The wires that connect you and me
 carry only words that,
 sometimes empty,
 Platonic conversations
 leave me still in desperation.
 You or I may require the wire
 to carry more than words on particular occasions,
 to carry me through the day.
 We need the fix,
 but nearly every word sticks
 to the roof of the mouth,
 and those three little words
 are said by rote
 over the lump in my throat,
 and maybe even through your teeth.
 Still, I hang my wreath
 upon the door
 and hope for more
 next time.


Josie Cannella
December, 1981

Water, Glass, Space

You shook up my life,
turned me upside down,
and I am dizzy
in a snow-speckled wonderland,
blinded with bliss.
Now that you’ve crossed my heart
I hope to die
before the inevitable end
to this idyllic agony.
My emotions keep shifting
as the snowstorm slows.
Doubt and worry fill my head,
then you say something sweet;
all is flake-freckled again.

Even without doubt about your outlook,
where would I be?
Still outside your life
looking in from
inside mine.
Two figures in
side-by-side snow globes
gazing through the
water, glass, and space,
that separate us.

Together means
shattering worlds,
and messy, dangerous
shards of our current existence
threatening regret.
Would we be different,
awkward, obliged, encumbered,
without water,
and space between?
Can we be content
in discrete chronic winters?

Josephine M. Cannella

Cathy Caca KitKat Cass

Cathy Caca Kitkat Cass
you begged to differ.
Reduced to tears, we
harbor secret plans
each to reform the other.

Only someone whose nicknames
include words for candy as well as for shit
could tell me she loves me
while simultaneously judging my life
something to pray about.
You love me as in Love Your Enemy.
You pray for me as in Pray for Us Sinners,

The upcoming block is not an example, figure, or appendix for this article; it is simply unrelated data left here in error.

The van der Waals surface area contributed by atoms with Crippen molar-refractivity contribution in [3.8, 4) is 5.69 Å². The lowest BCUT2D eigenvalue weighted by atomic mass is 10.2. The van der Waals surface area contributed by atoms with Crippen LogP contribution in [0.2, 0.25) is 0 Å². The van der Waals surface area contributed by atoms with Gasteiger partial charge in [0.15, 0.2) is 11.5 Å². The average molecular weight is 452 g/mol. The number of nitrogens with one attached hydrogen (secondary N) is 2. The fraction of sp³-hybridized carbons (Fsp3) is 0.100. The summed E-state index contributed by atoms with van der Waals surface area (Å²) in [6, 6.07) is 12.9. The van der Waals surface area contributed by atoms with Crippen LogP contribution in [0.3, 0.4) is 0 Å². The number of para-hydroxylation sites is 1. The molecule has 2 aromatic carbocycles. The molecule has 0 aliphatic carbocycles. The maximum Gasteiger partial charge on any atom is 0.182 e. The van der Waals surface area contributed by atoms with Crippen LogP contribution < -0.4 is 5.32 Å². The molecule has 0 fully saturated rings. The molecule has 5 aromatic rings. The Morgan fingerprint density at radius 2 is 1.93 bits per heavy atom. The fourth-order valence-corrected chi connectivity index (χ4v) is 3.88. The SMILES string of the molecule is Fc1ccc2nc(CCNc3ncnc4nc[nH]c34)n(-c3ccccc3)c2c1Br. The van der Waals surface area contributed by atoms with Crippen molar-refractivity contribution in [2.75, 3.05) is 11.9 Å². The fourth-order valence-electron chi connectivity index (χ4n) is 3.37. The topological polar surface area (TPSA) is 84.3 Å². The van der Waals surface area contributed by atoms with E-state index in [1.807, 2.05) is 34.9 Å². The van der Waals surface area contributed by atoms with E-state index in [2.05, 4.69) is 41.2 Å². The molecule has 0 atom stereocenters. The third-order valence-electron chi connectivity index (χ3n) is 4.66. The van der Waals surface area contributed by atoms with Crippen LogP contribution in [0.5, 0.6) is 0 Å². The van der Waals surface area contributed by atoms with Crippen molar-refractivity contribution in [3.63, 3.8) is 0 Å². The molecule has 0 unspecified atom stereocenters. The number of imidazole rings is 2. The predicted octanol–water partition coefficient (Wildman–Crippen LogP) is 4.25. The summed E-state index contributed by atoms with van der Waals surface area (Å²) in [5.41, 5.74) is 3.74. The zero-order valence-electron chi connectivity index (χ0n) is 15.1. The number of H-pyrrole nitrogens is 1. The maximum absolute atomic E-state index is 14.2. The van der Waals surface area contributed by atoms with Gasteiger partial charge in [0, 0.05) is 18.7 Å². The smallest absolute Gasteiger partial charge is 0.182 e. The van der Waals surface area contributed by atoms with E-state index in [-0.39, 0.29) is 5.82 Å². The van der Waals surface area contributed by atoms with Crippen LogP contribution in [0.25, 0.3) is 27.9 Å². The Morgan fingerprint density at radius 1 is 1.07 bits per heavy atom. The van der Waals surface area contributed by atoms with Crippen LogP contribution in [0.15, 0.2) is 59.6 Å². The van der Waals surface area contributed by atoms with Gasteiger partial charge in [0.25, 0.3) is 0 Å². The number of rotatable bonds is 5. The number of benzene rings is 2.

casting stones at me from your glass house,
and I’m supposed to feel blessed.

And now, Saint Catherine of See-
thing you choose to
(ignoring the rest),
you request
a sponsor for a
Walk for some Pregnancy Center.
It must be fifteen years
since your secret termination.
Does Penance suck, Big Sister?
Does a two-mile walk abolish
what you swept under the rug?


Josephine M. Cannella

Note to Self

Remember to forget, the hardest part,
since thoughts of him are habits of your mind.
Prepare yourself for change now; steel your heart.

That first embrace—he stretched your arms apart,
and gazed at you, his doll, his precious find—
remember to forget. It’s hard to part.

Alliteration, puns, witty and smart,
enjoyed in chats and places you had dined,
prepared your change that let him steal your heart.

Delete this recollection from the start:
fingers caress your freckles, as if blind
or memorizing them, his favorite part.

Focus on work, and not his voice’s art
that made your name and nicknames sound refined.
Prepare yourself for change now; steel your heart.

Ignore your knowing all those thoughts impart
a comfort, warmth from one so rare and kind.
Remember: just forget! This cold hard part
is prep for winter; steel your ruined heart.


josephine m. cannella
September 30, 2008